(Last Updated On: December 4, 2019)

The Skyprodigy 130 from Celestron is a Newtonian reflector telescope. The main USP of the telescope is automatic fully computerized alignment procedure and hassle free star finding capabilities. The telescope is designed for people who want to invest more time in observing the sky and less time in setting up the telescope.


Optical Design: Newtonian Reflector

Aperture: 130 mm

Focal Length: 650mm

Focal Ratio: f/5

Eyepiece Barrel Diameter: 1.25″

Finderscope: StarPointer

Tripod: Adjustable-height Stainless steel

Mount Type: Motorized alt-azimuth

Power Source: 8 x D-cell batteries

Optical Tube Dimensions: 24.0″ / 61.0 cm

Weight: 18.0 lb / 8.2 kg


The Skyprodigy 130 from Celestron is unique among telescopes because of the fully computerized alignment process. We all know before using any telescope it needs to be perfectly aligned with the earth’s rotational axis so that it can easily track the objects and keep them in the center of the eyepiece when they move in sky. The best part of the Skyprodigy series is the process is done automatically with the help of star tracking camera. The camera works on star sense technology from Celestron that takes a series of picture and analyses them with the internal database, after it’s matched the scope orient itself and automatically align telescope in less than 3 minutes (camera is only to align the telescope, not for astrophotography).

Locating the objects is even easier than aligning the telescope. For instance, Skyprodigy comes with the database of 4000 objects that the user can access through the remote controller supplied with the device. Let’s suppose you want to view Jupiter, just select the planet on remote telescope will automatically orient itself to that position smoothly (less vibration) with the help of inbuilt dual axis motor drive and computerized alt azimuth mount.

How are the optics?

Skyprodigy 130 26×345 is a Schmidt Cassegrain telescope with fully multicoated primary mirror (aperture) of 5.1-inch and short focal length of 650mm the result a fast focal ratio of f/5. The primary mirror is aluminum coated then over coated silicon dioxide (SiO2). Better coating and fast focal tube improves the resolution and gives a sharp image with better contrast. Whereas fast f-ratio is perfect for astrophotography because it enables the user to capture the more image that will eventually help in stacking and layering the image in post-production.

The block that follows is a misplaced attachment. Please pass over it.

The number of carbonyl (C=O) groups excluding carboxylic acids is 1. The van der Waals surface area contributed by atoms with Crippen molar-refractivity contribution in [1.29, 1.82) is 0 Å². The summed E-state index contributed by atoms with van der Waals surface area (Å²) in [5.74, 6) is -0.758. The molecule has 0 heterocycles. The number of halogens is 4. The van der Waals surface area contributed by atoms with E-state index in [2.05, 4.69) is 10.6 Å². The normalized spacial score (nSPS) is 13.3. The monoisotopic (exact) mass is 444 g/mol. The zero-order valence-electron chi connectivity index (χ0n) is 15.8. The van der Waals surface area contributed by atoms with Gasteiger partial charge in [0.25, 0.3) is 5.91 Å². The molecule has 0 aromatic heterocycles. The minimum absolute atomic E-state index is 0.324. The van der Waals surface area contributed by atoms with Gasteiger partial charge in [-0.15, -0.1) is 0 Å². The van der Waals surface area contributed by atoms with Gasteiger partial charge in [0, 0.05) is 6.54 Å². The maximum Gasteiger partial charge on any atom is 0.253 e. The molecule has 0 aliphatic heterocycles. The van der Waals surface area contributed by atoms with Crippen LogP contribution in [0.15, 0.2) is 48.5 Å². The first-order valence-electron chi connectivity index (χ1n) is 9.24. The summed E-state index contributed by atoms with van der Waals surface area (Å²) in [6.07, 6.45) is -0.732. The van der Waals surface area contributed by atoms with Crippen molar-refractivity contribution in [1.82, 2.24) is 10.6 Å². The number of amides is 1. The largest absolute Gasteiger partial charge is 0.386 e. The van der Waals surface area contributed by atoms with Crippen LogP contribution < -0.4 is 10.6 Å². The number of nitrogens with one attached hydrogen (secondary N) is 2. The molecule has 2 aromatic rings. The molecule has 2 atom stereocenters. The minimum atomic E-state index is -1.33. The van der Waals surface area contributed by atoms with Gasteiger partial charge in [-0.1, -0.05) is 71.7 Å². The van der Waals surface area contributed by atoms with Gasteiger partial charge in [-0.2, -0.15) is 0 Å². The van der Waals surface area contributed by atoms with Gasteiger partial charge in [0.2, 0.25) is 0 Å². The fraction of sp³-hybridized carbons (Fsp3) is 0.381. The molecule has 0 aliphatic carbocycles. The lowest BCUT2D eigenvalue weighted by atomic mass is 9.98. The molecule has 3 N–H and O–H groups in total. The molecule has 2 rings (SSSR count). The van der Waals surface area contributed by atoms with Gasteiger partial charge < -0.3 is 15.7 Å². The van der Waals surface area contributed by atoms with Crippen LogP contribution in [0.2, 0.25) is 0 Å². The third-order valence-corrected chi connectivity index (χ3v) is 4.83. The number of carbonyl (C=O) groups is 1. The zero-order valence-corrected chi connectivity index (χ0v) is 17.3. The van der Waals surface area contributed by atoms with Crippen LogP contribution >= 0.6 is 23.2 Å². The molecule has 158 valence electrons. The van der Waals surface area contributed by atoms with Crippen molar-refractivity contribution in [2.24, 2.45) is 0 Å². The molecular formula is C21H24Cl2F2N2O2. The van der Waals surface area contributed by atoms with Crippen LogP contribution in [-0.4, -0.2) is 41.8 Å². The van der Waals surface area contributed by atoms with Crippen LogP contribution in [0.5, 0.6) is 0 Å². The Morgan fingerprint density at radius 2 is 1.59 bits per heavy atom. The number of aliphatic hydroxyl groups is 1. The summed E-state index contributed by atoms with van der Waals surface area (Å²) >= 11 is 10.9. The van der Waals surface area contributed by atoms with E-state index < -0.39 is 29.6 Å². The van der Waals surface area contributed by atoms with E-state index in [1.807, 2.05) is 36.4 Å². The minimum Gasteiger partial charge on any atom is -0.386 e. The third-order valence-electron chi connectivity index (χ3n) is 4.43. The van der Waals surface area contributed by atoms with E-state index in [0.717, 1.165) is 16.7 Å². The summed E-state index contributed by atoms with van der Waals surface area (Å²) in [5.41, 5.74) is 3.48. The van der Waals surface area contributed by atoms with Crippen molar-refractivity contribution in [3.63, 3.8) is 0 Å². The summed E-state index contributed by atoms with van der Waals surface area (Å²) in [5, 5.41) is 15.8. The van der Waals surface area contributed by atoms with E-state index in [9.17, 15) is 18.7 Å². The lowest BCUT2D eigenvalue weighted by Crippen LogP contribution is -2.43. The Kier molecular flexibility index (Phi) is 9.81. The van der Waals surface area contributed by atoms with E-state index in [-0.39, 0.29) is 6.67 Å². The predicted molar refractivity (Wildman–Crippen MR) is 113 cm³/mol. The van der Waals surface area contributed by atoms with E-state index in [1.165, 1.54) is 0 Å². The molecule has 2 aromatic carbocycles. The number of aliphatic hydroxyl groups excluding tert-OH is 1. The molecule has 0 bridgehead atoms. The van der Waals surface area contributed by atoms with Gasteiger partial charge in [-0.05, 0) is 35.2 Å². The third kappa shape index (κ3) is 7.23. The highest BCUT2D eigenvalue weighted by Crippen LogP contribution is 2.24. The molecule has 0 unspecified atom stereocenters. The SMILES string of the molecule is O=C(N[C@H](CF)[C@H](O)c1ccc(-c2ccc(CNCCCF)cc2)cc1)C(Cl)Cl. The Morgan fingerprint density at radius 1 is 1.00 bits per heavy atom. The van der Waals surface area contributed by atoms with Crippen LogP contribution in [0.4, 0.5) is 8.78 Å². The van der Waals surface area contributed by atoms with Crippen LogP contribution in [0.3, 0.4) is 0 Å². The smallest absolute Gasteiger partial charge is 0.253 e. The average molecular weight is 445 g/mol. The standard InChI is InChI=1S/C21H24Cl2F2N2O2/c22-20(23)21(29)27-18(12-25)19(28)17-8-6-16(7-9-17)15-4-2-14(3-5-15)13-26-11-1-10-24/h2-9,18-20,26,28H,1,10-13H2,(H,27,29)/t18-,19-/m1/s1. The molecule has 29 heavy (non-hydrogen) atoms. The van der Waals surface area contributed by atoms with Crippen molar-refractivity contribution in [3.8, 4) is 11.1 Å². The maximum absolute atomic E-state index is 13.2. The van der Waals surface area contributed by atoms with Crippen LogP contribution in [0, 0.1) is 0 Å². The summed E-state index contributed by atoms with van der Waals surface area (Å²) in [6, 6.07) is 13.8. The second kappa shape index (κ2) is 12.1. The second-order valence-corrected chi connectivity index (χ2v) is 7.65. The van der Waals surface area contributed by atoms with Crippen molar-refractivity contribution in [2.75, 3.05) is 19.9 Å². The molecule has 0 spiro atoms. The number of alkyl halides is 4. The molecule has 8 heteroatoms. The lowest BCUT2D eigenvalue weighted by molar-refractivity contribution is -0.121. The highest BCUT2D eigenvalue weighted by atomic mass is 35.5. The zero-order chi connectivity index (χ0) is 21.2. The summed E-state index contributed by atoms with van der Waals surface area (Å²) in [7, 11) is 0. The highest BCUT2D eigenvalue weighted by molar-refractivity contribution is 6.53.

The Skyprodigy 26×345 comes with two Kellner eyepiece of 25mm and 9mm. Low power 25mm is for a wide field of view and give a magnification of 26x and high power 9mm for magnified view (72x) respectively.

Tripod is made of steel (solid and sturdy) and has a height adjustable feature so that user can set the eyepiece of telescope to his eye level by adjusting the height of tripod. Awkward height of telescope can cause neck or shoulder pain. 


Celestron is providing illuminated StarPointer red dot finder scope which makes the aiming at the celestial objects fast and easy.

The problem with the telescope??

 We noticed that sometimes when we assemble the star tracking camera with the optical tube they are not properly calibrated. In simple words, they are not seeing the same object at the same time. That results in failure of self-aligning feature of the telescope. To solve the problem, user needs to calibrate the telescope every time before use. This calibration process is simple and can be done with a controller (take help from scope instruction manual). Once calibration process completed, users should be able to use the scope’s automatic alignment feature perfectly.

Recommended accessories